PVM: Parallel Virtual Machine

PVM: Parallel Virtual Machine

Describes the Parallel Virtual Machine (PVM) system and how to develop programs using PVM. Provides a fast entrance to the world of heterogeneous network computing.

Publication date: 31 Dec 1994

ISBN-10: n/a

ISBN-13: n/a

Paperback: n/a

Views: 16,173

Type: N/A

Publisher: The MIT Press

License: n/a

Post time: 06 Mar 2007 08:58:21

PVM: Parallel Virtual Machine

PVM: Parallel Virtual Machine Describes the Parallel Virtual Machine (PVM) system and how to develop programs using PVM. Provides a fast entrance to the world of heterogeneous network computing.
Tag(s): Parallel Computing
Publication date: 31 Dec 1994
ISBN-10: n/a
ISBN-13: n/a
Paperback: n/a
Views: 16,173
Document Type: N/A
Publisher: The MIT Press
License: n/a
Post time: 06 Mar 2007 08:58:21
From the Preface:

In this book we describe the Parallel Virtual Machine (PVM) system and how to develop programs using PVM. PVM is a software system that permits a heterogeneous collection of Unix computers networked together to be viewed by a user's program as a single parallel computer. PVM is the mainstay of the Heterogeneous Network Computing research project, a collaborative venture between Oak Ridge National Laboratory, the University of Tennessee, Emory University, and Carnegie Mellon University.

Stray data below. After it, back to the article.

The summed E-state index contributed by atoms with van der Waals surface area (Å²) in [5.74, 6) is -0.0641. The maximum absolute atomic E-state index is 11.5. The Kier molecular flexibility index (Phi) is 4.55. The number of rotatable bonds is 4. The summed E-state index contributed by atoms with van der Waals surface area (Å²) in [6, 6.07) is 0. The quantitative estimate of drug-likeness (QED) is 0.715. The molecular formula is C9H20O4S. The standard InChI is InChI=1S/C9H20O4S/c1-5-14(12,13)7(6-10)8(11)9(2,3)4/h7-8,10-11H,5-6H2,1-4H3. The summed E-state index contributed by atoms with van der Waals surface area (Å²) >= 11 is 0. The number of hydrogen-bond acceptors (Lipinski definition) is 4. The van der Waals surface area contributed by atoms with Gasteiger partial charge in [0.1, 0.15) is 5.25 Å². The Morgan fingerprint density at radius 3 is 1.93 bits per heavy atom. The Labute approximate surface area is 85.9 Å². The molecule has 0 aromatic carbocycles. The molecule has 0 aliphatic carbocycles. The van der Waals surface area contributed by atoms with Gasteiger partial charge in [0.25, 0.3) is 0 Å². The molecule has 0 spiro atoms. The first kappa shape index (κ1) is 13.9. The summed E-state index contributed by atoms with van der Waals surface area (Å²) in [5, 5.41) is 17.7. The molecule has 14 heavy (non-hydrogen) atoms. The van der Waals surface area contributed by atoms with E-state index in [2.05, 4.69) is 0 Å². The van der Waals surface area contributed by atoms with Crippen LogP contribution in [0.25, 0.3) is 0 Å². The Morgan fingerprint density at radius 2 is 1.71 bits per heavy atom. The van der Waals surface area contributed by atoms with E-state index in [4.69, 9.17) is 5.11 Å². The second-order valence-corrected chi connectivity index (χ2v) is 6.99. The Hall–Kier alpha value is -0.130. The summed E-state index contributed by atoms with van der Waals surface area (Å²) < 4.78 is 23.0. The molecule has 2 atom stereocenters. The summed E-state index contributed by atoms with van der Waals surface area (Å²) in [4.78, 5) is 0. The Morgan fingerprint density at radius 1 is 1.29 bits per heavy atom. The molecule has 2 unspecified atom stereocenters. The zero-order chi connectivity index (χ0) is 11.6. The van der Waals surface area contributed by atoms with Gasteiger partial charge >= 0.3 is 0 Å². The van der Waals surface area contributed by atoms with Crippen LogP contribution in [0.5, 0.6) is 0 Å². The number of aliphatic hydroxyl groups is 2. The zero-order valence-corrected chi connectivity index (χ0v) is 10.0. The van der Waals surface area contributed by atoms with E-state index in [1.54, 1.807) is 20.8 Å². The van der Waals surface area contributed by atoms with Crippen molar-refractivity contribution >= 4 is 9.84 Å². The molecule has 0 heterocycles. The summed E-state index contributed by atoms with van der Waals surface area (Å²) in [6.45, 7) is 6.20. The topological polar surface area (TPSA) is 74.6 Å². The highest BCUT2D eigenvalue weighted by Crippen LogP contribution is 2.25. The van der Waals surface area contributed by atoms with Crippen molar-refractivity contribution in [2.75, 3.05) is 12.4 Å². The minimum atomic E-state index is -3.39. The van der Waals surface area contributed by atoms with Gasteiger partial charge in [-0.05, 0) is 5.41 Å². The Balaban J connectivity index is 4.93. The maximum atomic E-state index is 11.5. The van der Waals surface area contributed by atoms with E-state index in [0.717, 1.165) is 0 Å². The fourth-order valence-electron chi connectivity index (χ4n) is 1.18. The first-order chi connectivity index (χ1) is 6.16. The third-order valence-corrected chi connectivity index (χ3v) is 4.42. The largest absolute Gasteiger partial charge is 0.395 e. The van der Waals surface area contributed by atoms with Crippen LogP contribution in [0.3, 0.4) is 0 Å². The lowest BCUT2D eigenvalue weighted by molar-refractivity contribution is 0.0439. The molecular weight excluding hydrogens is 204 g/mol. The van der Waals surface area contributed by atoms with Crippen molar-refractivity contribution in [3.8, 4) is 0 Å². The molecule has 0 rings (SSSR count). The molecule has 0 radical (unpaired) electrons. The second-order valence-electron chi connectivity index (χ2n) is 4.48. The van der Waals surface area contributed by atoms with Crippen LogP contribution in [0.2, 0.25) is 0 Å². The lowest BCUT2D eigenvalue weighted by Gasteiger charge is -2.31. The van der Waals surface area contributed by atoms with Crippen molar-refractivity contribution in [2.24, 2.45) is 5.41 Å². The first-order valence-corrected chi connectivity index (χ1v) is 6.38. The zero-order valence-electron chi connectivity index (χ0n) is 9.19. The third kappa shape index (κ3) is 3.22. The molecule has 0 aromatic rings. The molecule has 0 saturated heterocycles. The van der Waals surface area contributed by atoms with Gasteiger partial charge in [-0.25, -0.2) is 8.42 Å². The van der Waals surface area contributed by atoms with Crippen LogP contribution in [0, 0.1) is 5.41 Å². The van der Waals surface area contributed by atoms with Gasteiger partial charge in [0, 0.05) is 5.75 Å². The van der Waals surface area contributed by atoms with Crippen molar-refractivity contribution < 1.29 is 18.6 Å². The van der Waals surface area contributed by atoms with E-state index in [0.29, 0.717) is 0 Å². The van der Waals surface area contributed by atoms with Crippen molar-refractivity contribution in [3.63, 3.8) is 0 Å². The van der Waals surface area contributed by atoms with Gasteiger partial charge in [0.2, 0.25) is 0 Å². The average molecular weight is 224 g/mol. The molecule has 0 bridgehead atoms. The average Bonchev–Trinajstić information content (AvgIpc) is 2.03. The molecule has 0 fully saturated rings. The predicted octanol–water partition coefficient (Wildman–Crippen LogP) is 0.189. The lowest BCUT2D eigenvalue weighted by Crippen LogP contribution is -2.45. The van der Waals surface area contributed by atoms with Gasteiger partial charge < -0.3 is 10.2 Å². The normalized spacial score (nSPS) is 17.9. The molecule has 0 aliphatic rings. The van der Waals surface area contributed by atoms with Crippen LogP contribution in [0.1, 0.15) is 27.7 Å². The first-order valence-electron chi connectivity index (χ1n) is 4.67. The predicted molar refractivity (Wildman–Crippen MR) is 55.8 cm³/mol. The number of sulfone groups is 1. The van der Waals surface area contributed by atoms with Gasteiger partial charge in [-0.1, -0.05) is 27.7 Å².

The PVM system has evolved in the past several years into a viable technology for distributed and parallel processing in a variety of disciplines. PVM supports a straightforward but functionally complete message-passing model.

PVM is designed to link computing resources and provide users with a parallel platform for running their computer applications, irrespective of the number of different computers they use and where the computers are located. When PVM is correctly installed, it is capable of harnessing the combined resources of typically heterogeneous networked computing platforms to deliver high levels of performance and functionality.

In this book, we describe the architecture of the PVM system and discuss its computing model; the programming interface it supports; auxiliary facilities for process groups; the use of PVM on highly parallel systems such as the Intel Paragon, Cray T3D, and Thinking Machines CM-5; and some of the internal implementation techniques employed. Performance issues, dealing primarily with communication overheads, are analyzed, and recent findings as well as enhancements are presented. To demonstrate the viability of PVM for large-scale scientific supercomputing, we also provide some example programs.

This book is not a textbook; rather, it is meant to provide a fast entrance to the world of heterogeneous network computing. We intend this book to be used by two groups of readers: students and researchers working with networks of computers. As such, we hope this book can serve both as a reference and as a supplement to a teaching text on aspects of network computing.
 




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Adam Beguelin

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Jack Dongarra

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Al Geist

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Weicheng Jiang

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Robert Manchek

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Vaidy Sunderam

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